I visited the TsoKar lake back in October 2010 while cycling the Manali - Leh highway.The Tso Kar lake is located close to the main highway and one can always do a short detour to the lake before continuing on their way to Leh (or to Manali). It is well worth the effort.The approach:To reach the Thukje village one has to take a diversion at Debring (at the base of the climb to the TangLang La pass) and follow the asphalt road for about 15km to reach the village. There are a few dirt tracks available before Debring which lead towards the lake. We (me and 2 other cyclists) followed one of them, only to realize later that they do not lead to the Thukje village but to a campsite near the lake's wetlands.By the time we realized our mistake, we were too far in to turn back, and we could see the
In my opinion, this is hands down the most beautiful of all the high altitude lakes in Ladakh. I visited the Tsomoriri lake back in October 2007 on a rented Enfield motorcycle. The trip turned out to be one huge adventure. I was delayed at Leh due to a slight miscalculation with regard to fuel stops (basically had to drive back to Leh to fill up). The drive was wonderfully stunning that it delayed me even more. As far as mountain roads go.. the stretch between Leh and Tsomoriri has to be one of the best there is, taking you through the entire gamut of mountain landscapes. We start at Leh and ride gently upstream along the Indus river with the Ladakh range to our left and the Zanskar range towards the right. Initially we ride through the heart of Central Ladakh passing through villages rich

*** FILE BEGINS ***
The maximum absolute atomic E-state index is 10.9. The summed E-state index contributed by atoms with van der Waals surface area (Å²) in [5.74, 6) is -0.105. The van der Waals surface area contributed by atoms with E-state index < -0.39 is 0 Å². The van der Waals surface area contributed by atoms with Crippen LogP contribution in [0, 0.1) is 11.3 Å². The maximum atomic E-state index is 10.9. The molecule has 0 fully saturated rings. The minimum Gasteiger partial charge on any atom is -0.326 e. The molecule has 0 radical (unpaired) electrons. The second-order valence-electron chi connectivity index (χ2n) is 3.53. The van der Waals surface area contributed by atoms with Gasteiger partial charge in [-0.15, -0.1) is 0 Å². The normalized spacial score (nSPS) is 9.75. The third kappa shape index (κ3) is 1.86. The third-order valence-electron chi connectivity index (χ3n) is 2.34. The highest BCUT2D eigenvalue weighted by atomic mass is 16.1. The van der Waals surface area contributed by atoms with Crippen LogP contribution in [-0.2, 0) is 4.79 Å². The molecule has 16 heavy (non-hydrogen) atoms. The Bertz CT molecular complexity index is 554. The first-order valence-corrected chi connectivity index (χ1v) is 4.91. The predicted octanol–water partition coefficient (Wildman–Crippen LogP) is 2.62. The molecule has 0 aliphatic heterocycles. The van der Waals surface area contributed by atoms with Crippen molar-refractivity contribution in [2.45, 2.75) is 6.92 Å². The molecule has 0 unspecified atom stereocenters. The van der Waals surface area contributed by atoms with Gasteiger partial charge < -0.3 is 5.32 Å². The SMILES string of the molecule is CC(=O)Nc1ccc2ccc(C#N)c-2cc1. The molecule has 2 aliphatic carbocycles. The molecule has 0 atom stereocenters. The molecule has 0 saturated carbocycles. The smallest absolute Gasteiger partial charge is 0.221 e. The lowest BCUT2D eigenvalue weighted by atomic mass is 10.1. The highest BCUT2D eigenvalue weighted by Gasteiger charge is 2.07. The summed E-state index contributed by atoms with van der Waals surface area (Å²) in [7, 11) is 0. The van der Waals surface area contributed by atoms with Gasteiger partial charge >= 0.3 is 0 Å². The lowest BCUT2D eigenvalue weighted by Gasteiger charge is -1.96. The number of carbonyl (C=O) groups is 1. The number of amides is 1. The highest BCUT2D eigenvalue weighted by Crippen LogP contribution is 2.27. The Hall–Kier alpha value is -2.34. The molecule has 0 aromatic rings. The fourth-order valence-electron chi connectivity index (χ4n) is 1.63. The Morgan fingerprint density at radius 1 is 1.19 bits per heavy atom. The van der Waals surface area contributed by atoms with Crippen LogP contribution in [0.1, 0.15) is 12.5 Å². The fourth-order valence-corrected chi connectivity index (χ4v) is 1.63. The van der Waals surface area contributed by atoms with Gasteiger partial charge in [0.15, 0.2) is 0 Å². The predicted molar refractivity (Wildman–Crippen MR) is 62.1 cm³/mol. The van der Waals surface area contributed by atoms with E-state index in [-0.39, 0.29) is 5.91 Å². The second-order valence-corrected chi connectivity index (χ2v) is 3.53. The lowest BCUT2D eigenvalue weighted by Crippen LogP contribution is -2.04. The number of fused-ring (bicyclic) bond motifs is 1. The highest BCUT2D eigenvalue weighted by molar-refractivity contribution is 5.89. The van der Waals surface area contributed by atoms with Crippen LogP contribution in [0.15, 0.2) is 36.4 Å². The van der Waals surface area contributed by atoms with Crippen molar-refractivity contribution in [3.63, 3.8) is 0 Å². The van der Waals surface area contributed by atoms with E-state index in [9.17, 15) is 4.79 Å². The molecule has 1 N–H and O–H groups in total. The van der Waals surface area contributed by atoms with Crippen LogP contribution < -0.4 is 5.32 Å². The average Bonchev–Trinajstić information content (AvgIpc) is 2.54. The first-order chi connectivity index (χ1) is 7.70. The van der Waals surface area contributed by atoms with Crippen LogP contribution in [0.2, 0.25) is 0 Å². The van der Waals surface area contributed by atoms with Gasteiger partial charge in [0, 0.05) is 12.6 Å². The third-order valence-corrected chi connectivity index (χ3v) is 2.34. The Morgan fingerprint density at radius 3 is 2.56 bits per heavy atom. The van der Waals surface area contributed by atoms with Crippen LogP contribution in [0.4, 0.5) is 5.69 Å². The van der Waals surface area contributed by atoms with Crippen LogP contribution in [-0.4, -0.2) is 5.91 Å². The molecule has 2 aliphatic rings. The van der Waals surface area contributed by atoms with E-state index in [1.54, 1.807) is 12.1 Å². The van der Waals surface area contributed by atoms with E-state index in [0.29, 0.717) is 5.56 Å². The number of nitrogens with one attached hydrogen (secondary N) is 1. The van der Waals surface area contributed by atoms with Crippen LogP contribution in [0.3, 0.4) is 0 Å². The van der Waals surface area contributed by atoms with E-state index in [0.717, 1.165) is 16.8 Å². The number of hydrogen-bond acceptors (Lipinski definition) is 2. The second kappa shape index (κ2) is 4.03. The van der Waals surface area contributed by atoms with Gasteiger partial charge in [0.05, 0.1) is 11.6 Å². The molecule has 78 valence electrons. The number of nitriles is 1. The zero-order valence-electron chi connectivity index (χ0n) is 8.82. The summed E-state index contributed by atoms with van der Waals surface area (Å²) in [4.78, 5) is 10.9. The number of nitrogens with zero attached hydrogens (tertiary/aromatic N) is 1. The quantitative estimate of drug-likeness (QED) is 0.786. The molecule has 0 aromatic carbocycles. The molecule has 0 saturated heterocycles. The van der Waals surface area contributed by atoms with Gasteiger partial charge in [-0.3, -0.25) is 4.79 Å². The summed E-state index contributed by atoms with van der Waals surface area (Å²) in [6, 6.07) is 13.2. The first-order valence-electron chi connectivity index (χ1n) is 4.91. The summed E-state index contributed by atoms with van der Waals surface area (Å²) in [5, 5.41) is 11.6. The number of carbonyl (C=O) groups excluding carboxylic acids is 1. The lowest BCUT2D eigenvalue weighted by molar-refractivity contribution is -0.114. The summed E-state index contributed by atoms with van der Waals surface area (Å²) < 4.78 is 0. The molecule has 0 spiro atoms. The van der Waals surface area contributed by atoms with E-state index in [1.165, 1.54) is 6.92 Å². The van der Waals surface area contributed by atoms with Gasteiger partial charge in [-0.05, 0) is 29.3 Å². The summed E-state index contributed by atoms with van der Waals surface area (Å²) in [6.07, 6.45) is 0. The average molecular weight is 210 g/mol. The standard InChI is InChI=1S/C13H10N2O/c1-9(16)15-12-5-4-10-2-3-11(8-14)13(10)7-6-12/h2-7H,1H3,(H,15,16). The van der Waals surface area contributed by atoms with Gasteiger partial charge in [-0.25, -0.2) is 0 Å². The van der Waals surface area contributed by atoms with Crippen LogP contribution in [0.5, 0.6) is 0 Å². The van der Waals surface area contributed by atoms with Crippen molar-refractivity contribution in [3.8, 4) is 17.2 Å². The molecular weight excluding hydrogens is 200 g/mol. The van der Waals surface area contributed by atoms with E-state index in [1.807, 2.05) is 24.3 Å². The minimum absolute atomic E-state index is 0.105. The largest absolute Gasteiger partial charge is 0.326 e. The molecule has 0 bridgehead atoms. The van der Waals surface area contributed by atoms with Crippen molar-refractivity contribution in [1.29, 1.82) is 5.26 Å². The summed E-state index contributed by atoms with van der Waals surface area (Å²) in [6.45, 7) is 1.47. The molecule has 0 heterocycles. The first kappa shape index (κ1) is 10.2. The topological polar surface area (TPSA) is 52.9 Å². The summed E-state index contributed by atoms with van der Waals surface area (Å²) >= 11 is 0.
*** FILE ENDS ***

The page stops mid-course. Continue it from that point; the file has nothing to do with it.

I've visited Pangong Lake twice. The first time was back in Oct 2008 when i did a short overnight trip to the Pangong lake on a rented motor bike and the second time was in Oct 2010 when bicycled there from Leh and spent over 5 days staying at the different villages around the Lake.The obvious draw for me is the beauty of the lake and the mountains that surround it. Separately they are stunning in their own right but together the mountains and the lake combine to give a unique visual treat few other places in the world can match. As you travel along the lake, subtle changes in the color of the waters (based on changes in its depth) and/or the layout of mountains keeps the visual experience flowing. Add a splattering of puffy clouds and a slight breeze you can be sure that you'll never bore